Most of the action on the Oscar stage is choreographed and rehearsed. Backstage is another story.
In the wings of the Kodak Theatre, stars grapple with nerves, have impromptu meetings with colleagues and make last-minute adjustments to their hair and makeup. Presenters and performers mingle with brand-new Oscar winners while dodging props and cameramen.
What you see on TV is Hollywood magic. Backstage is like a home movie, where everybody knows each other and they're all excited about putting on a show.
OSCAR SHOCK: As Marion Cotillard stepped offstage with the best-actress Oscar for "La Vie En Rose," Forest Whitaker enveloped her in a hug that lasted at least a minute.
Then they looked at each other and laughed.
"I'm shaking, like wow," the French actress trembled.
Stopping by the backstage "thank you" cam, she expressed her gratitude in French and studied her Oscar.
"I'm shaking so much I think I can't talk," she said.
Whitaker led her arm-in-arm behind the stage on the winner's walk.
"This is huge, this is huge," she gushed as backstage workers applauded.
At a stop for a makeup touch up she tried to breathe deeply.
"This is crazy, this is totally crazy. Ooh la la la la! It's totally surreal," she said.
Tilda Swinton was so stunned by her win for supporting actress in "Michael Clayton" that she could only keep repeating "wow, wow" as she walked offstage.
Presenter Alan Arkin chased her with the winner's envelope.
"Oh yes, this is the proof," Swinton said, leaving arm-in-arm with Arkin.
JITTERS: Katherine Heigl wasn't kidding when she told the Oscar audience she was nervous.
Behind the scenes, a stagehand asked if she was OK.
"I just need a cigarette," she said, bumming one from a security guard and heading out to a loading dock.
Cameron Diaz also had a bad moment when she couldn't quite say the word "cinematography" on stage, and she was slow to recover from the flub afterward.
"I couldn't say my category," Diaz said to Amy Adams.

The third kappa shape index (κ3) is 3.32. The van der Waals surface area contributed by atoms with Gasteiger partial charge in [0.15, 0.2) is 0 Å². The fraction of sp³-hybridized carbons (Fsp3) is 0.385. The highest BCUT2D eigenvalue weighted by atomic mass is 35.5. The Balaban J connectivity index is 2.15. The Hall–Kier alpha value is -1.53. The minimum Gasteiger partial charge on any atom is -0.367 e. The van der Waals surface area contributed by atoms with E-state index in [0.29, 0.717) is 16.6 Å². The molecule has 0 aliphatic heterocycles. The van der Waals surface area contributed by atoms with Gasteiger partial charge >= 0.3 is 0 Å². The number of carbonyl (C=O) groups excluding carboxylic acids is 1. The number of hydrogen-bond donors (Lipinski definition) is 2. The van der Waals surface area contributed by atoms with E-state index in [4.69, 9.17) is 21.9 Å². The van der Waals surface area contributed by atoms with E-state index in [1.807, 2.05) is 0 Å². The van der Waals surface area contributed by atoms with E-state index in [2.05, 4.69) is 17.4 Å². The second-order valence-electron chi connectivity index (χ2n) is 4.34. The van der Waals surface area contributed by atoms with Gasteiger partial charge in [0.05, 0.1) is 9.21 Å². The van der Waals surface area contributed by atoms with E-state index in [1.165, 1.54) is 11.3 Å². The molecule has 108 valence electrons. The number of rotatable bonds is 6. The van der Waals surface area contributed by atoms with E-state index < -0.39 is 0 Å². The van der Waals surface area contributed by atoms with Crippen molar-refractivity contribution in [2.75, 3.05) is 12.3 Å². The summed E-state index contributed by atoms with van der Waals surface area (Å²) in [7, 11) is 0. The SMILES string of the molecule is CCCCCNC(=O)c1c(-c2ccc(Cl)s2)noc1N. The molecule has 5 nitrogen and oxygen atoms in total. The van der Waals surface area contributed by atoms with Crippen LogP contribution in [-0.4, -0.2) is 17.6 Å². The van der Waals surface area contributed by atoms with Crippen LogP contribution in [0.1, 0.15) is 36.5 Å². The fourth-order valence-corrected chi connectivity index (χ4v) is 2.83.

"You did great," Adams reassured.
Later in the evening, Diaz confessed her mistake again to Jennifer Garner.
"It made you charming," Garner soothed. "It made you cuter, like the world didn't know you were cute."
NO BUSINESS LIKE SHOE BUSINESS: Adjusting her dress as she stepped into the theater wings and prepared to take the stage, Jennifer Garner confessed to the stage manager: "I'd like to take my shoes off."
"We could do it," he replied.
Instead, she looked skyward and said, "I didn't mean it, karmic dressing gods," and walked in a small circle.
"I'm just going to make sure I'm not going to fall," she explained.
Renee Zellweger had slung her silver Christian Louboutins over her shoulder when Johnny Depp ran into her.
"I like your shoes," Depp said.
"Thanks man," Zellweger replied. "I used to like the shoes."
STAR CLUSTERS: At times it seemed there were as many stars in the green room as in the audience.
Penelope Cruz sat by her sister, Monica, and fanned herself. They were joined by Miley Cyrus, Johnny Depp and companion Vanessa Paradis, and Forest Whitaker.
Marion Cotillard was about to join them when she learned she would have to smoke outside.
In a hallway, Patrick Dempsey and "Grey's Anatomy" co-star Katherine Heigl met up with "Enchanted" star Amy Adams, and all agreed that appearing at the Academy Awards is no easy task.
"It's surreal," said Adams.
Later, she met her "Charlie Wilson's War" co-star Tom Hanks in the wings of the Kodak. Hanks complimented Adams on her outfit and her performance of "Happy Working Song."
"I'm so relieved," she said.
Hanks said that as he watched her he thought, "Wow, they make her do it all by herself."
"No costume, no anything," she replied. "It's like, 'Sell it, girl."'
CELEBRITY PLUMBING: The restroom just offstage was another Kodak Theatre hotspot.
Jessica Alba and Forest Whitaker waited in line, and Javier Bardem brought his Oscar inside with him.
First-time presenters Seth Rogen and Jonah Hill passed the crowd on the way to the stage, but Hill paused and thought better of it. They joined lineup.
TOM TOUCH-UP: Tom Hanks got a bit of powder from a makeup artist in the view of backstage photographers.
"Boys, get a picture of this. It's so masculine," he said, adding in nasally voice: "Oh look, Hanks is getting his face powdered at the Academy Awards. He stormed Normandy Beach in 'Saving Private Ryan."'
THAT'S A WRAP: When the curtain fell, host Jon Stewart and his writing staff gathered on stage.
"You did such an awesome job, great job, really, really nice job," Stewart said before posing with the crew.
Fourteen-time Oscar telecast producer Gil Cates joined them.
"Guys I gotta hug all of you. I think I'm older than all of you put together," Cates said.
Stewart told reporters his recipe was getting "back to basics"
"You let it come to you. You let it come. I think the crowd was ready to have fun," he said.
LADIES MAN: This backstage reporter was just trying to get out of Jack Nicholson's way, but ended up in his crosshairs.
As he passed in a narrow corridor he brushed against her synthetic white fur coat.
"Nice jacket," he said half under his breath.
As the reporter thanked him, photographers in the hallway aimed their cameras.
"Let's have a picture," said Nicholson.